Research involving human embryos is famously difficult and fraught with ethical quandaries, but a new synthetically derived model could open new doors in the study of infertility and birth defects.
The model comes from the Weizmann Institute of Science in Israel and follows years of research by labs around the world into producing a similar clump of cells. The team led by professor Jacob Hanna claims that their latest iteration is the most advanced so far and contains all the hallmarks of a human embryo that has grown inside a human womb for 14 days.
The advancement raises a host of ethical questions that the scientific world is just beginning to grapple with.
Scientists generally agree that experiments involving embryos should halt at 14 days, when major features such as the body shape and spinal cord begin to form. But most of the related scientific guidelines and national laws only apply to embryos derived from fertilized human eggs, not synthetic ones like Hanna’s.
Little is known about the early days of the human embryo, during which it develops all the organs needed to sustain human life.
“That first month is still largely a black box,” said Hanna in a statement. “Our complete stem-cell derived human embryo model offers an ethical and accessible way of peering into this box.”
To develop their unique clump of cells, Hanna’s team took stem cells from human skin and preexisting cultures and reverted them to a blank or “naïve” state. This aligned them with the cells generally found inside a seven-day-old embryo, at the time when it embeds itself in the womb.
The team divided the loose cells into several groups and treated each with a chemical to turn on certain genes (with the exception of the core embryo cells, which remained as-is). One group of cells became placenta cells, while another type was needed for the yolk sac. The last group became an early version of chorionic sac cells, which help to encase the embryo.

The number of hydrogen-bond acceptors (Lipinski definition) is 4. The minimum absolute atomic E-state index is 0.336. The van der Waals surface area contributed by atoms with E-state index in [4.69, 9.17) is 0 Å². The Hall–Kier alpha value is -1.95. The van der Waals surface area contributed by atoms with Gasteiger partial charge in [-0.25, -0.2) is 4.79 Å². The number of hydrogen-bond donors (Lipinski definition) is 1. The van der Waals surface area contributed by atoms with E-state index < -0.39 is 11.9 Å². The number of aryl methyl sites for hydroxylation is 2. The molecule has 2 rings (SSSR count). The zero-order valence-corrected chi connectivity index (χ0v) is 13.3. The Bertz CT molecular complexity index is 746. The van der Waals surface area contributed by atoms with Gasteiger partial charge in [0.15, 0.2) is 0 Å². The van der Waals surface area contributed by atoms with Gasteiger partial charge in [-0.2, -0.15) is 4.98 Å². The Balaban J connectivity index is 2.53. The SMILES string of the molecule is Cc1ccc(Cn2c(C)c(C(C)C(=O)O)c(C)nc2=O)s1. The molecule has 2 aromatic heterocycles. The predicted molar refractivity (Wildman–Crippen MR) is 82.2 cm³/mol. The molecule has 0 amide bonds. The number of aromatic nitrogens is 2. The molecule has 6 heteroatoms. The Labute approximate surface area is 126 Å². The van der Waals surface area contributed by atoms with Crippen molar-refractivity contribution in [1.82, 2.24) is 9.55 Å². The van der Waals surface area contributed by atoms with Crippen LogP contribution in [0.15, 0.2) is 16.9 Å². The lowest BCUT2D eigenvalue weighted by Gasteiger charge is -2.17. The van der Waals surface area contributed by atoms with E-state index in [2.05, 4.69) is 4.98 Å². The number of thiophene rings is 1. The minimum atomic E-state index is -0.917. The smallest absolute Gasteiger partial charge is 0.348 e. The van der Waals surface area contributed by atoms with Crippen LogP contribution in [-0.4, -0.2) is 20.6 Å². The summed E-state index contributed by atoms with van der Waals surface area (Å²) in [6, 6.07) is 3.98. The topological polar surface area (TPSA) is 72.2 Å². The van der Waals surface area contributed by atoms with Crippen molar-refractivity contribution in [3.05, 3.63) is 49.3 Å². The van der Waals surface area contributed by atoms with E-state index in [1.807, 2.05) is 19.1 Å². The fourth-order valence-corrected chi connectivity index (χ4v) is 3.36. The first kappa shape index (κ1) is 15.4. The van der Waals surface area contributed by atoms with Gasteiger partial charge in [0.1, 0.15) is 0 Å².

Then, under special conditions, the researchers mixed all the cells together and formed clumps, like cellular oatmeal. The team looked closer and found that in 1 percent of cases, the clumps had formed tiny embryo-like structures.
“An embryo is self-driven by definition,” said Hanna. “We don’t need to tell it what to do. We must only unleash its internally encoded potential.”
He dubbed the structures “stem cell-based complete embryo-like structures (SEMs)” and fostered their development for eight days, until they had reached the equivalent of 14 days of normal development. Along the way, his team found that the SEMs bore a close resemblance to the embryos illustrated in classical embryology atlases from the 1960s.
“Every compartment and supporting structure was not only there but in the right place, size and shape,” the statement said.
When the researchers extracted secretions from SEM and applied them to a commercial pregnancy test, it read positive.
Potential uses for SEMs range from studying the earliest stages of pregnancies – when many fail – to growing new transplant tissues and organs. The structures may also serve as an ethical workaround for certain experiments, allowing researchers to tread in areas not otherwise possible with traditional embryos. One possible avenue could involve testing the effects of drugs (pharmaceutical or otherwise) on a developing SEM.
Hanna’s paper comes at time when the field of embryonic research is reconsidering the old 14-day standard, although it remains legally enforced in many countries. In 2021, the influential International Society for Stem Cell Research relaxed its old 14-day guideline and instead encouraged scientists to have a public conversation about what is an appropriate standard.
The organization has forbidden scientists from implanting model human embryos, such as SEMs, in the wombs of animals or humans. Doing the latter would essentially be an act of human cloning, which is banned in some 45 countries around the world.